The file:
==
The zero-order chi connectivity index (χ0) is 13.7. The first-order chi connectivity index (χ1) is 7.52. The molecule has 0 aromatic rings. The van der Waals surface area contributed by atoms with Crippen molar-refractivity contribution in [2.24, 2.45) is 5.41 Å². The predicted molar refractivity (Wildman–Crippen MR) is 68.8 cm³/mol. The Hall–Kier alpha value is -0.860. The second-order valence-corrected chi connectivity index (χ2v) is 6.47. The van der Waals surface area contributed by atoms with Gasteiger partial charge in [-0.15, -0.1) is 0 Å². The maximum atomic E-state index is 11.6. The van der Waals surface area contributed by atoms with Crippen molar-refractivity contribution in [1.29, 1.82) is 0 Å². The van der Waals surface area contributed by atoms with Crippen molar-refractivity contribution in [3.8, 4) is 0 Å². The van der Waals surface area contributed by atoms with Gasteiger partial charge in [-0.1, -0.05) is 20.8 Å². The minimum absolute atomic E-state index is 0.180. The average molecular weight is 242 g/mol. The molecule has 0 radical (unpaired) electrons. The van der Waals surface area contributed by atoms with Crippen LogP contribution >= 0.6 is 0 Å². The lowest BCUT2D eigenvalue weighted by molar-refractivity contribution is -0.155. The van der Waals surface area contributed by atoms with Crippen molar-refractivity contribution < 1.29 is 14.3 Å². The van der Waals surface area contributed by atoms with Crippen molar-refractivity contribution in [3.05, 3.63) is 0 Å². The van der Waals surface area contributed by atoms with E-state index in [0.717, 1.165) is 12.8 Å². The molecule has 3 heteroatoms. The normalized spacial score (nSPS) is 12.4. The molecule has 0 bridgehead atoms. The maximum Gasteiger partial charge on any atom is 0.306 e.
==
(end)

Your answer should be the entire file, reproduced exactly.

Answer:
The zero-order chi connectivity index (χ0) is 13.7. The first-order chi connectivity index (χ1) is 7.52. The molecule has 0 aromatic rings. The van der Waals surface area contributed by atoms with Crippen molar-refractivity contribution in [2.24, 2.45) is 5.41 Å². The predicted molar refractivity (Wildman–Crippen MR) is 68.8 cm³/mol. The Hall–Kier alpha value is -0.860. The second-order valence-corrected chi connectivity index (χ2v) is 6.47. The van der Waals surface area contributed by atoms with Gasteiger partial charge in [-0.15, -0.1) is 0 Å². The maximum atomic E-state index is 11.6. The van der Waals surface area contributed by atoms with Crippen molar-refractivity contribution in [1.29, 1.82) is 0 Å². The van der Waals surface area contributed by atoms with Crippen molar-refractivity contribution in [3.8, 4) is 0 Å². The van der Waals surface area contributed by atoms with Gasteiger partial charge in [-0.1, -0.05) is 20.8 Å². The minimum absolute atomic E-state index is 0.180. The average molecular weight is 242 g/mol. The molecule has 0 radical (unpaired) electrons. The van der Waals surface area contributed by atoms with Crippen LogP contribution >= 0.6 is 0 Å². The lowest BCUT2D eigenvalue weighted by molar-refractivity contribution is -0.155. The van der Waals surface area contributed by atoms with Crippen molar-refractivity contribution < 1.29 is 14.3 Å². The van der Waals surface area contributed by atoms with Crippen molar-refractivity contribution in [3.05, 3.63) is 0 Å². The van der Waals surface area contributed by atoms with E-state index in [0.717, 1.165) is 12.8 Å². The molecule has 3 heteroatoms. The normalized spacial score (nSPS) is 12.4. The molecule has 0 bridgehead atoms. The maximum Gasteiger partial charge on any atom is 0.306 e.